August 4, 1914
Political cartoon by Walter Trier (1890-1951).
Today marks the hundredth anniversary of two major events in the First World War, Germany’s invasion of neutral Belgium to gain strategic access to France, and Britain’s declaration of war with Germany.
France was allied with Russia in 1914 through the Franco-Russian Alliance of 1892. Germany had declared war with Russia on August 1, 1914, to retaliate against Russia’s military organization and its allegiance with Serbia, which was in conflict with Austro-Hungary, Germany’s ally as part of the Triple Alliance of 1882 between Austro-Hungary, Germany, and Italy.
The conflict began with the assassination of Franz Ferdinand, heir to the Austro-Hungarian Throne, on July 28, 1914 in Sarajevo. The assassin, Gavrilo Princip, was one of six Slavic nationalists whose plot was intended to cut ties between Austro-Hungary and Serbia in order to create Yugoslavia as an independent, pan-Slavic state incorporating Bosnia, Croatia, Serbia, and other south-Slavic regions.
As the conflict escalated from a reactionary political crisis to a military conflict between powerful alliances, other nations entered the war, including Bulgaria, Italy, Japan, the Ottoman Empire, and the United States.
An estimated 9 million people died in the First World War. It brought to light outdated imperial agendas and alliances, introduced horrendous new military technologies including the tank and chemical weapons, and put on hiatus intellectual movements pushing for women’s rights, minority rights, and worker’s rights. Multiple nations are responsible for atrocities, including the German treatment of Belgian civilians and the Ottoman implementation of the Armenian Genocide.
Empires collapsed during the war. Irish and Russian political revolutionaries took up arms during the war, partially motivated by the appalling death toll by 1916 and 1917. As a result of subsequent events, England partitioned Ireland, the USSR replaced the Russian Empire, and the Ottoman empire dissolved along with the centuries-old Caliphate.
In a desperate effort to prevent another such war, the League of Nations was formed. So too was the Treaty of Versailles, which placed astronomical debt on Germany and fueled radical parties left and right. The aftermath of the War led to numerous other conflicts: civil wars, partitions, decolonization, and the Second World War. As a result of World War Two, superpower nations entered the Cold War, accompanied by the Space Race, Arms Race, nuclear proliferation, and military intervention in Latin America, Asia, Africa, and the Arab World.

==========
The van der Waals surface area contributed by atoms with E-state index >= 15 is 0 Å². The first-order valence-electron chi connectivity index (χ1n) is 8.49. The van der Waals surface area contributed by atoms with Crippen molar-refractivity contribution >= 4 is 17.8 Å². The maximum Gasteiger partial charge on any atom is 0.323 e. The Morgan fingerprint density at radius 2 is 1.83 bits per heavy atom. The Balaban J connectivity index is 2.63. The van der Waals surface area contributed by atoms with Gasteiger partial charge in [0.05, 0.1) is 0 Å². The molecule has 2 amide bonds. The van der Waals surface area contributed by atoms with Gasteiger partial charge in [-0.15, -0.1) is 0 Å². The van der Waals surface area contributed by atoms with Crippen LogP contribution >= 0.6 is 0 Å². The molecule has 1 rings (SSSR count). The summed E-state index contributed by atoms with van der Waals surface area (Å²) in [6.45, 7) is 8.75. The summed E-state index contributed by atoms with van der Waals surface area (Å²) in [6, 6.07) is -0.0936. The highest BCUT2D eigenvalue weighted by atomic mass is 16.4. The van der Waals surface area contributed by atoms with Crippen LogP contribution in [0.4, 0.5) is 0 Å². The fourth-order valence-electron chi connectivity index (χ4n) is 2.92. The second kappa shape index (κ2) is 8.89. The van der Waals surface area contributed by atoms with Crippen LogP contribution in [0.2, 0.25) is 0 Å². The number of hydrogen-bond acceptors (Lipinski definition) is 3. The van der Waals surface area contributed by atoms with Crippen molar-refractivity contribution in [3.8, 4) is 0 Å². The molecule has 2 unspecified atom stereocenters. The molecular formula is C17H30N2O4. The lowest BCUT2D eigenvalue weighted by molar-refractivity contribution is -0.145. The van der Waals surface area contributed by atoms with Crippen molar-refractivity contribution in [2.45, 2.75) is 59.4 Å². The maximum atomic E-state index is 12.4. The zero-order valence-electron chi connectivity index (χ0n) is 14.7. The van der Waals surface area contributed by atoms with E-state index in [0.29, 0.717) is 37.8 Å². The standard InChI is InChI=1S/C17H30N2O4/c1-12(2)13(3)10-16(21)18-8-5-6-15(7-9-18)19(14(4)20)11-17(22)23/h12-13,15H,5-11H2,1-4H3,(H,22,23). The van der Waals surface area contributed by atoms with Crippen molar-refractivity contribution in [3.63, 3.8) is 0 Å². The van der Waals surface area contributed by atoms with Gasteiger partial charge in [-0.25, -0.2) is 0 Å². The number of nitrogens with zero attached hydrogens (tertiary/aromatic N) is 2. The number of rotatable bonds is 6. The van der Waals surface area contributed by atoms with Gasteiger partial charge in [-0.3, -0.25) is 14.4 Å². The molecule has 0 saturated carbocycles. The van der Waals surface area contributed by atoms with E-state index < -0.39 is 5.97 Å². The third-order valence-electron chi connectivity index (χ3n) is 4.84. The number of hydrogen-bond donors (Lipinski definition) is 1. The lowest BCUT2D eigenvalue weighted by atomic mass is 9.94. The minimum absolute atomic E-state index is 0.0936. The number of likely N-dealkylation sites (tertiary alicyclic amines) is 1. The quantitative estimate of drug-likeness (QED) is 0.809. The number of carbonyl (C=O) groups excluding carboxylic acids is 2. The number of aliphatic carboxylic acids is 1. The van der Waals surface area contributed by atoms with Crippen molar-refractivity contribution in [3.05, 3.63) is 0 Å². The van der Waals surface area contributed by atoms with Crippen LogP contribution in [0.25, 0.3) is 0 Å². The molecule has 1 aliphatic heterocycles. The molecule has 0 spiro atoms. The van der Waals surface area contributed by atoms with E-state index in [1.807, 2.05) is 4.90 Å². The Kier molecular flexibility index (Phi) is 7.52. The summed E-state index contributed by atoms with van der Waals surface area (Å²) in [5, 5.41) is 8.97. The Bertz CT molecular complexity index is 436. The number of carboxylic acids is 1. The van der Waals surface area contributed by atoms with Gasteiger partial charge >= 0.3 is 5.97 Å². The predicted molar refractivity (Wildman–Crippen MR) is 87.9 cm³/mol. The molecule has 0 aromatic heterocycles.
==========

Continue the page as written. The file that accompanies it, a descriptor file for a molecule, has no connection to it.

The War influenced Modernism and ultimately obliterated popular perceptions of war as romantic. It changed art, literature, music, popular culture, and even cinema with the adaptation of Erich Remarque’s All Quiet on the Western Front.
The First World War was a humanitarian calamity; almost all conflicts today can be traced to the War. The exact causes are still contested. Some point to imperial allegiances; others point to an interest, especially by Britain, to suppress political activism from suffragists and socialists. Others point to a moment of panic among imperial leaders. Regardless of the causes, it repeatedly defined and redefined the twentieth century. Today, as Russia enters Ukraine, as Israel assaults Gaza, as complex networks of allegiances overlap and the U.S. flails when asked about whom it considers its allies, the conditions for a world conflict are strikingly similar.
The Great War mutilated the twentieth century, but it is not yet clear if it will do the same to the twenty-first. If political leaders panic in a moment of crisis and declare war within a month, world conflict may continue. Alternatively, we could all take a moment and consider the dangers of reactionary retaliation and ask ourselves if we want another century of war and genocide, if we want to see 9 million more dead for a war that can so easily be avoided. I hope that commemorations such as this one in London will motivate nations to pause before considering military action. One day, I hope military action will no longer be perceived as an easy option, because for the victims and survivors, there’s nothing easy about it.